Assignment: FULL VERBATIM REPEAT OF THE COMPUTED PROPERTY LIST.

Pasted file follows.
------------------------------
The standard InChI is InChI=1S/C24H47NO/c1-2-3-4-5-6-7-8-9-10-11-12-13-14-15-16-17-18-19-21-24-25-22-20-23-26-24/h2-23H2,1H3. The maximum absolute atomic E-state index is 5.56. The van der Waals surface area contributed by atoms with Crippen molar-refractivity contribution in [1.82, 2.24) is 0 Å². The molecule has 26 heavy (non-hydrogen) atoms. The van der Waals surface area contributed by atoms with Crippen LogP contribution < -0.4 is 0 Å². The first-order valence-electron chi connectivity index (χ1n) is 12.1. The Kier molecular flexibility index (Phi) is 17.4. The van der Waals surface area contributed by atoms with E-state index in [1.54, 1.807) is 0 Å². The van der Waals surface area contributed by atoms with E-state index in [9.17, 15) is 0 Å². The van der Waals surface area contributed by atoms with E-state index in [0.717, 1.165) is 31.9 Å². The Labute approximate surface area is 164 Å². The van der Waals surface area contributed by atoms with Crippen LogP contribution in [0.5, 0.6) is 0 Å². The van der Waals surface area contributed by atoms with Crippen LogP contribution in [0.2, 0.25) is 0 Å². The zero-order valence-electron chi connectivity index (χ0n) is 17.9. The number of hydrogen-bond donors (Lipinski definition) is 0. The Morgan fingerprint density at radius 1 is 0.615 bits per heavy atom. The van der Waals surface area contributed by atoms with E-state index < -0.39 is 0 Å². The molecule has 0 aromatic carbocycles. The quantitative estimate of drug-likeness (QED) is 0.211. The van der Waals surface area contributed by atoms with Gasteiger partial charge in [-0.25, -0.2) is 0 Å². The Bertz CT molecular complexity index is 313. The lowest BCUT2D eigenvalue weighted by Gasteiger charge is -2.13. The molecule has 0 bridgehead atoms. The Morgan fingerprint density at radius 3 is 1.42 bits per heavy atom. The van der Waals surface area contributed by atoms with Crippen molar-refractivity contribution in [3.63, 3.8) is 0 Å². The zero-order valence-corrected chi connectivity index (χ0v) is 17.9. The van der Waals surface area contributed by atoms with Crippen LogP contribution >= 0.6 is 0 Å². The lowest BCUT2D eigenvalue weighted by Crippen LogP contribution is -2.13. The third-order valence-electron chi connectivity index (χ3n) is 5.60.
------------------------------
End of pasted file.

The standard InChI is InChI=1S/C24H47NO/c1-2-3-4-5-6-7-8-9-10-11-12-13-14-15-16-17-18-19-21-24-25-22-20-23-26-24/h2-23H2,1H3. The maximum absolute atomic E-state index is 5.56. The van der Waals surface area contributed by atoms with Crippen molar-refractivity contribution in [1.82, 2.24) is 0 Å². The molecule has 26 heavy (non-hydrogen) atoms. The van der Waals surface area contributed by atoms with Crippen LogP contribution < -0.4 is 0 Å². The first-order valence-electron chi connectivity index (χ1n) is 12.1. The Kier molecular flexibility index (Phi) is 17.4. The van der Waals surface area contributed by atoms with E-state index in [1.54, 1.807) is 0 Å². The van der Waals surface area contributed by atoms with E-state index in [9.17, 15) is 0 Å². The van der Waals surface area contributed by atoms with E-state index in [0.717, 1.165) is 31.9 Å². The Labute approximate surface area is 164 Å². The van der Waals surface area contributed by atoms with Crippen LogP contribution in [0.5, 0.6) is 0 Å². The van der Waals surface area contributed by atoms with Crippen LogP contribution in [0.2, 0.25) is 0 Å². The zero-order valence-electron chi connectivity index (χ0n) is 17.9. The number of hydrogen-bond donors (Lipinski definition) is 0. The Morgan fingerprint density at radius 1 is 0.615 bits per heavy atom. The van der Waals surface area contributed by atoms with E-state index < -0.39 is 0 Å². The molecule has 0 aromatic carbocycles. The quantitative estimate of drug-likeness (QED) is 0.211. The van der Waals surface area contributed by atoms with Gasteiger partial charge in [-0.25, -0.2) is 0 Å². The Bertz CT molecular complexity index is 313. The lowest BCUT2D eigenvalue weighted by Gasteiger charge is -2.13. The molecule has 0 bridgehead atoms. The Morgan fingerprint density at radius 3 is 1.42 bits per heavy atom. The van der Waals surface area contributed by atoms with Crippen molar-refractivity contribution in [3.63, 3.8) is 0 Å². The zero-order valence-corrected chi connectivity index (χ0v) is 17.9. The van der Waals surface area contributed by atoms with Crippen LogP contribution >= 0.6 is 0 Å². The lowest BCUT2D eigenvalue weighted by Crippen LogP contribution is -2.13. The third-order valence-electron chi connectivity index (χ3n) is 5.60.